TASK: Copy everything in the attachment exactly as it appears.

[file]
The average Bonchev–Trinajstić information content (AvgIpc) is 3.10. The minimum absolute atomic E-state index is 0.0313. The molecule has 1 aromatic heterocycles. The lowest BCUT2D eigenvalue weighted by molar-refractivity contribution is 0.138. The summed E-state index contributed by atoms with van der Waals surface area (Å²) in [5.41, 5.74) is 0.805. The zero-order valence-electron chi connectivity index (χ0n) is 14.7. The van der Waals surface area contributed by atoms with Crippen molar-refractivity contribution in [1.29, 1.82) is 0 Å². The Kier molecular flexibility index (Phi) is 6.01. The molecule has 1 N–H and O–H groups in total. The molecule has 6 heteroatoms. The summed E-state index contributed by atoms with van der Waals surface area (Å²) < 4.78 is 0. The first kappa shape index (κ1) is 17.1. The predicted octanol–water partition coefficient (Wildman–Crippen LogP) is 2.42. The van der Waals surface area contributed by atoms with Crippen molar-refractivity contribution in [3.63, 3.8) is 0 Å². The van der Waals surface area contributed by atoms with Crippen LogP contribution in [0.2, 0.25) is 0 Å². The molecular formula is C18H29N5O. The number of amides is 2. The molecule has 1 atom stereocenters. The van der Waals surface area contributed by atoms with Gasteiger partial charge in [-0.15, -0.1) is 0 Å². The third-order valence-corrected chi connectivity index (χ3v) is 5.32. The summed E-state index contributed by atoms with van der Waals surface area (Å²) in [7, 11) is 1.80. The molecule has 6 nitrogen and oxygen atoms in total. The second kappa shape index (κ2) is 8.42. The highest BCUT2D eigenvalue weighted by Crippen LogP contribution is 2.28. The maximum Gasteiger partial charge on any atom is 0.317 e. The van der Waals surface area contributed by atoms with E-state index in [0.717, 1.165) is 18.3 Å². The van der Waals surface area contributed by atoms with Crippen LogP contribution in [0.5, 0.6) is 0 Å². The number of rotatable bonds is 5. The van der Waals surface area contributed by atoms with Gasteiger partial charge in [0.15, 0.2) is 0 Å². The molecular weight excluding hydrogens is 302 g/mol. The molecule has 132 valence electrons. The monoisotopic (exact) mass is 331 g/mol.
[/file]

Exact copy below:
The average Bonchev–Trinajstić information content (AvgIpc) is 3.10. The minimum absolute atomic E-state index is 0.0313. The molecule has 1 aromatic heterocycles. The lowest BCUT2D eigenvalue weighted by molar-refractivity contribution is 0.138. The summed E-state index contributed by atoms with van der Waals surface area (Å²) in [5.41, 5.74) is 0.805. The zero-order valence-electron chi connectivity index (χ0n) is 14.7. The van der Waals surface area contributed by atoms with Crippen molar-refractivity contribution in [1.29, 1.82) is 0 Å². The Kier molecular flexibility index (Phi) is 6.01. The molecule has 1 N–H and O–H groups in total. The molecule has 6 heteroatoms. The summed E-state index contributed by atoms with van der Waals surface area (Å²) < 4.78 is 0. The first kappa shape index (κ1) is 17.1. The predicted octanol–water partition coefficient (Wildman–Crippen LogP) is 2.42. The van der Waals surface area contributed by atoms with Crippen molar-refractivity contribution in [3.63, 3.8) is 0 Å². The van der Waals surface area contributed by atoms with Crippen LogP contribution in [0.2, 0.25) is 0 Å². The molecular formula is C18H29N5O. The number of amides is 2. The molecule has 1 atom stereocenters. The van der Waals surface area contributed by atoms with Gasteiger partial charge in [-0.15, -0.1) is 0 Å². The third-order valence-corrected chi connectivity index (χ3v) is 5.32. The summed E-state index contributed by atoms with van der Waals surface area (Å²) in [7, 11) is 1.80. The molecule has 6 nitrogen and oxygen atoms in total. The second kappa shape index (κ2) is 8.42. The highest BCUT2D eigenvalue weighted by Crippen LogP contribution is 2.28. The maximum Gasteiger partial charge on any atom is 0.317 e. The van der Waals surface area contributed by atoms with E-state index in [0.717, 1.165) is 18.3 Å². The van der Waals surface area contributed by atoms with Crippen LogP contribution in [0.5, 0.6) is 0 Å². The number of rotatable bonds is 5. The van der Waals surface area contributed by atoms with Gasteiger partial charge in [0.15, 0.2) is 0 Å². The molecular weight excluding hydrogens is 302 g/mol. The molecule has 132 valence electrons. The monoisotopic (exact) mass is 331 g/mol.